Taj Jackson then came on to talk about his family’s legacy as well as answer a Hollywood Therapy question (for those who don’t listen to the podcast, these are often deeply personal questions by fans that the hosts and guest answer to the best of their ability) about a fan’s fiancé he suspected of cheating and how to repair that relationship and things got very real very early on in the show at that point. But opening up like that, exposing one’s heart and maybe even tearing it out a little bit to speak bluntly, honestly and candidly is very much in Movie Crypt tradition. In some ways, this letter, the personal chord it struck with Adam and the blunt but genuine and fair honesty of their advice was what really let you know you were listening to a Movie Crypt event. And, of course, this powerful emotional moment was also undercut a moment or two later when Joe screamed “Oh, Jesus Christ!” from the bathroom to let Adam (and lest we forget, us) know that his pee was just as discolored as Adam’s and that no one would need to be hospitalized following their B-12 shot.
Danielle Harris came by after that. Not only is she horror royalty, but she’s Movie Crypt royalty as well, as she was the podcast’s very first guest and later returned for an incredibly candid commentary on Halloween 4. It was neat to listen to because the three of them genuinely hadn’t caught up as a bit and, given that they’re all close friends, she didn’t have to answer the same “What was Donald Pleasance like?” questions that she no doubt gets at every Q & A. She did give the entire breakdown on how her appearance in Once Upon a Time in Hollywood came about, how she wanted to be in the film so badly that she offered to even be crafty, but then had to bow out when she became pregnant, only to get called back in and film her cameo while extremely pregnant with a role that Tarantino had basically hand written for her on the spot. She also recounted meeting him for the first time at Eli Roth’s birthday party, when he accidentally tossed her in the pool fully clothed and later took her shopping to replace everything he’d destroyed in her purse.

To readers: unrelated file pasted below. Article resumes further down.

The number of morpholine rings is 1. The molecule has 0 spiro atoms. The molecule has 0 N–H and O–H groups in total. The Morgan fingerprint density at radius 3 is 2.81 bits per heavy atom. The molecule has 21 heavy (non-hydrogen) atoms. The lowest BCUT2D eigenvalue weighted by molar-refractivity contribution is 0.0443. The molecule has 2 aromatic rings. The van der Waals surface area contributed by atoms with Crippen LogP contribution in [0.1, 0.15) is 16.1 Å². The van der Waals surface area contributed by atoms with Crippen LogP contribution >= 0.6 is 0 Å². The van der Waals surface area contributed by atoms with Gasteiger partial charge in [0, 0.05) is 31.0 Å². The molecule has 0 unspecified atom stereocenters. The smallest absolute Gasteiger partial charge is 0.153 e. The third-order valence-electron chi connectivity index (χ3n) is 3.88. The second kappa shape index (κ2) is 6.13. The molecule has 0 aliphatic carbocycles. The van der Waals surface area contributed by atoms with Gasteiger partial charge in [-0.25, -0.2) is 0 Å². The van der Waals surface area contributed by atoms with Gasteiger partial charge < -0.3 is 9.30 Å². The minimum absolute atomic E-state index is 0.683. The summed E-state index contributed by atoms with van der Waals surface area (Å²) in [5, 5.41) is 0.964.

Darren Lynn Bousman, Jessica Lowndes and Dayton Callie then came by for the first commentary of the marathon for Bousman’s film Abbatoir. The neatest thing about this was, considering how many guests were longtime friends of the gang, hearing Adam meet Dayon Callie for the first time and just go full fangirl for Sons of Anarchy. The commentary itself was fantastic for Bousman and Callie’s relentless roasting of one another, in an extremely good natured way, of course.
Don Coscarelli then stopped by for about a half hour to talk about the legacy of Phantasm, give Joe a copy of the brand-new Blu-ray collection and provide a lot of amazing stuff for the auction, including the incredibly rare Phantasm comic book. They talked a bit again about Joe’s Beastmaster moment, which helped him to recover from the misery of making Knights of Badassdom to realize that Coscarelli had gone through a very similar situation on his cult classic film that Joe and many, many others have hailed as a childhood favorite.